Der Kreis

and I was so proud that somebody in the same country was working in the same field before me. When I had a show after the

Welcome Aboard!

book came out, he came to my opening and later sent me a present—a photo with a cock in a boxing glove. He said he was inspired by the photo of the boxer in my book.

Of the photographers working now, who do you like?

I think Ryan McGinley works so much now. I saw a show of his in a gallery recently, and there were so many pictures where I thought, “I want to do this picture too.”

You want to copy some of his pictures?

Yes. [

laughs

]

I don’t think he would mind.

I love this one photo where there are a bunch of boys under a waterfall. He’s perfect at casting.

And, like you, at directing. But you have many waterfalls in Switzerland too. They’re cold but you’ve got them.

Yes, I said today to a boy, “This summer we have to go to the mountains. I want rocks and nudes. I want to go up in the mountains, tell your brother.” They are two brothers who are very beautiful, so classical. But the waterfalls are so cold that I can’t put them under. It comes directly from the glacier, so nobody will do it. We have to look for other ideas. The ideas are coming because I always look for different surroundings.

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I know you like to hike.

Yes, I love to hike, always to new places. I don’t like to have the same hike twice. It’s more interesting to try new paths. There are so many left to travel.

I was talking before about your sense of humor and how you photograph a lot of nudes. You also like to photograph statues, which is a classical way of dealing with the figure in photography.

Oh, I love it. I was in Paris once, and I went to the Louvre one evening. Unfortunately, you can’t take photos in the museum, but I made one from behind. People always look at statues and photograph them from the front—nobody ever goes behind.

Often when photographers take pictures of statues, they’re very serious, very sober. But with yours, it’s almost like somehow you get the statue to perform for you.

Even in the building in this famous museum it’s forbidden to take a photo, and I snuck one. But a guard saw me. He said, “Please give me the film.” But I wouldn’t. I said, “Oh, I’m sorry.” I know it’s not allowed but sometimes you have to play to get what you want.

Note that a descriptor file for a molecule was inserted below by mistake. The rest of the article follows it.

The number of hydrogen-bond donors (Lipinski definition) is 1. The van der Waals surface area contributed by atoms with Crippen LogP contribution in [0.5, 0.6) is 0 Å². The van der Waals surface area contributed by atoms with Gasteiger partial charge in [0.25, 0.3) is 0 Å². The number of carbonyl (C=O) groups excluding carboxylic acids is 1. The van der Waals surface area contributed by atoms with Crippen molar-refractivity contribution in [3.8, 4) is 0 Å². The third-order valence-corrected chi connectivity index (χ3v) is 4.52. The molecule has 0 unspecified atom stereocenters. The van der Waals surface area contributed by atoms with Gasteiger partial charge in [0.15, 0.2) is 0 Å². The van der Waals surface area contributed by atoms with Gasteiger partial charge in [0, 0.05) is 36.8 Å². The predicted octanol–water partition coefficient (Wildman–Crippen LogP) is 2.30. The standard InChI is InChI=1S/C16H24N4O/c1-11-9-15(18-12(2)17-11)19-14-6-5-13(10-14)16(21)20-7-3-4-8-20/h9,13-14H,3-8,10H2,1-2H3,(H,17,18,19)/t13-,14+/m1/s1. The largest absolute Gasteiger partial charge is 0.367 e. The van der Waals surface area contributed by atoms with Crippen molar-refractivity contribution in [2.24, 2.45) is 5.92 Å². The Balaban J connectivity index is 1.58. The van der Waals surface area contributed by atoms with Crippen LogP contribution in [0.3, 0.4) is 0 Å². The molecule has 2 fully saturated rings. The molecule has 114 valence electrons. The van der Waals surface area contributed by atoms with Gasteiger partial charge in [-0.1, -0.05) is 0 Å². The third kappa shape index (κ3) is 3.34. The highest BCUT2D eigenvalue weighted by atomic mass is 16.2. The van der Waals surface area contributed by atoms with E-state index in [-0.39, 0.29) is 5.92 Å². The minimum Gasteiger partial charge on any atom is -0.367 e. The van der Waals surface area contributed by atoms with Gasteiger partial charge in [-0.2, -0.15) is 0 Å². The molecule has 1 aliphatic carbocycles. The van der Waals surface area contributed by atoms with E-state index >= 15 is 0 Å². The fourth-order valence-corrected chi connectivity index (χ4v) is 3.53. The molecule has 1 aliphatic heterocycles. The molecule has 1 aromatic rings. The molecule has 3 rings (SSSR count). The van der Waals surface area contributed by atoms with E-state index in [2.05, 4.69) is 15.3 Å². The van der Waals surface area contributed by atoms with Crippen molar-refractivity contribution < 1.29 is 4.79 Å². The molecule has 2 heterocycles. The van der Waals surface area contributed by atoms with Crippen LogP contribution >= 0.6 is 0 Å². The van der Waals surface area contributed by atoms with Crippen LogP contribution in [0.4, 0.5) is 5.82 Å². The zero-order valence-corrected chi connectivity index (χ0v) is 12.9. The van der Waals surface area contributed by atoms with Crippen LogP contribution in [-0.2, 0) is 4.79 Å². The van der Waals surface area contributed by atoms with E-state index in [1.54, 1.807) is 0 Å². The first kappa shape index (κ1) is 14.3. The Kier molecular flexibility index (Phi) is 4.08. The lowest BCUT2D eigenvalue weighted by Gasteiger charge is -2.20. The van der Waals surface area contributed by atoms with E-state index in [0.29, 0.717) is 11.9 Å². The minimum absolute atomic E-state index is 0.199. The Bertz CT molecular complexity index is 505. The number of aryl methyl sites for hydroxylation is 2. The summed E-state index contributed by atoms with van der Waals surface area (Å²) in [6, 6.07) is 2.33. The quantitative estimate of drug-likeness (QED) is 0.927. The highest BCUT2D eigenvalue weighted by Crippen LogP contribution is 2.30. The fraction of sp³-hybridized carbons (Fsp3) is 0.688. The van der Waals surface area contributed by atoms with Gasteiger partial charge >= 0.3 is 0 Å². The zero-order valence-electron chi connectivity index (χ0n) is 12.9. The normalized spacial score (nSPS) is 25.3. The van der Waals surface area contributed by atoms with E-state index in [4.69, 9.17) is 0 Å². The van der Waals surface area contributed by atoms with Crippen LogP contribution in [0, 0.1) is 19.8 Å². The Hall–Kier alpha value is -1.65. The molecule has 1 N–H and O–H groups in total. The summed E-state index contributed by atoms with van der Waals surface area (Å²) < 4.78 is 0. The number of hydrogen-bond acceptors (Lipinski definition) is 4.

My favorite signs in the museum, and you see them all the time—and think about this in relation to being a photographer—are the ones that say “Photography is not allowed.”

When I was a teen I went to many, many movies. It was like my religion back then. You often had a Swedish film, let’s say

The Silence

by Ingmar Bergman. There was a poster in the window and they would have a sign that said “For this film we cannot display any photos.” I asked a friend who worked at the movie theater, “Oh, please give me this sign. This is so good.” Even with women they had black bars over the breasts. When you see the bars, of course it’s something taboo, so it makes you wonder about it more.

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You’ve worked for a long time, and now you’re going to have a retrospective and a big catalog. Your first, long-out-of-print 1970-1980 book was republished a few years ago. After all of this, do you still consider yourself an amateur?

There is a magazine called

Fantastic Man

. I always had this dream, “Oh, I want to be in

Fantastic Man

. Am I too bad for

Fantastic Man

?” Last year they asked me to do some pictures for them. So I went out with my models and said, “OK, boys. Let’s do it.” We went up on a hill and there were big clouds, and the boys took their hats and threw them in the air. Every time an airplane flew through the picture their hats were in the sky, in the clouds. I sent the pictures to the magazine and they said, “We can’t use them because they’re very blurred. The pictures turned out great but we can’t use them.” We had good fun, but I forgot to put on the flash. I don’t think that they’re too blurry. You can see everything. Maybe it’s not high-style enough for them. So my career at

Fantastic Man

was finished before it began.

I’m of the opinion that the best artists stay, in some way, amateurs.

Yeah, I’ll stay that way. I try hard, but we’ll see… I don’t want to lose it. I’m still looking for love… but now I know more.